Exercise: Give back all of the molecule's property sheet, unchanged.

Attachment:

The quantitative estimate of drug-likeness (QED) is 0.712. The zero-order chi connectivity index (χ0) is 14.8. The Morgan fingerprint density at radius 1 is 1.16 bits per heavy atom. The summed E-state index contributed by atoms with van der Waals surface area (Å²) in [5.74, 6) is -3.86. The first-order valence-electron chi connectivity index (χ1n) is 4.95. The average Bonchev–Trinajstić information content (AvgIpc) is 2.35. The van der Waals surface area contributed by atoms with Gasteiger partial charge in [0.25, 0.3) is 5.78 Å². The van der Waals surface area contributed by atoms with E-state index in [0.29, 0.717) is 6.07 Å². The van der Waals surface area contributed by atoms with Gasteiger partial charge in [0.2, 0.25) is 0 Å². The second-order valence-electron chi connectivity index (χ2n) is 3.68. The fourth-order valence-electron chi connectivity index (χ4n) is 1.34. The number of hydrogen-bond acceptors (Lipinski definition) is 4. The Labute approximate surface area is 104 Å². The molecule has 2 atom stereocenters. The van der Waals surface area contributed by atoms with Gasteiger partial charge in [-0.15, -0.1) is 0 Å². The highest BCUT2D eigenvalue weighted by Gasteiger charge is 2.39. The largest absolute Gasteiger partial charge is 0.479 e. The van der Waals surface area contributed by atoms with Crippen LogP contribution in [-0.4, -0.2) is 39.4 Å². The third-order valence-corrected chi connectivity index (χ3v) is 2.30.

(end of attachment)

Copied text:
The quantitative estimate of drug-likeness (QED) is 0.712. The zero-order chi connectivity index (χ0) is 14.8. The Morgan fingerprint density at radius 1 is 1.16 bits per heavy atom. The summed E-state index contributed by atoms with van der Waals surface area (Å²) in [5.74, 6) is -3.86. The first-order valence-electron chi connectivity index (χ1n) is 4.95. The average Bonchev–Trinajstić information content (AvgIpc) is 2.35. The van der Waals surface area contributed by atoms with Gasteiger partial charge in [0.25, 0.3) is 5.78 Å². The van der Waals surface area contributed by atoms with E-state index in [0.29, 0.717) is 6.07 Å². The van der Waals surface area contributed by atoms with Gasteiger partial charge in [0.2, 0.25) is 0 Å². The second-order valence-electron chi connectivity index (χ2n) is 3.68. The fourth-order valence-electron chi connectivity index (χ4n) is 1.34. The number of hydrogen-bond acceptors (Lipinski definition) is 4. The Labute approximate surface area is 104 Å². The molecule has 2 atom stereocenters. The van der Waals surface area contributed by atoms with Gasteiger partial charge in [-0.15, -0.1) is 0 Å². The highest BCUT2D eigenvalue weighted by Gasteiger charge is 2.39. The largest absolute Gasteiger partial charge is 0.479 e. The van der Waals surface area contributed by atoms with Crippen LogP contribution in [-0.4, -0.2) is 39.4 Å². The third-order valence-corrected chi connectivity index (χ3v) is 2.30.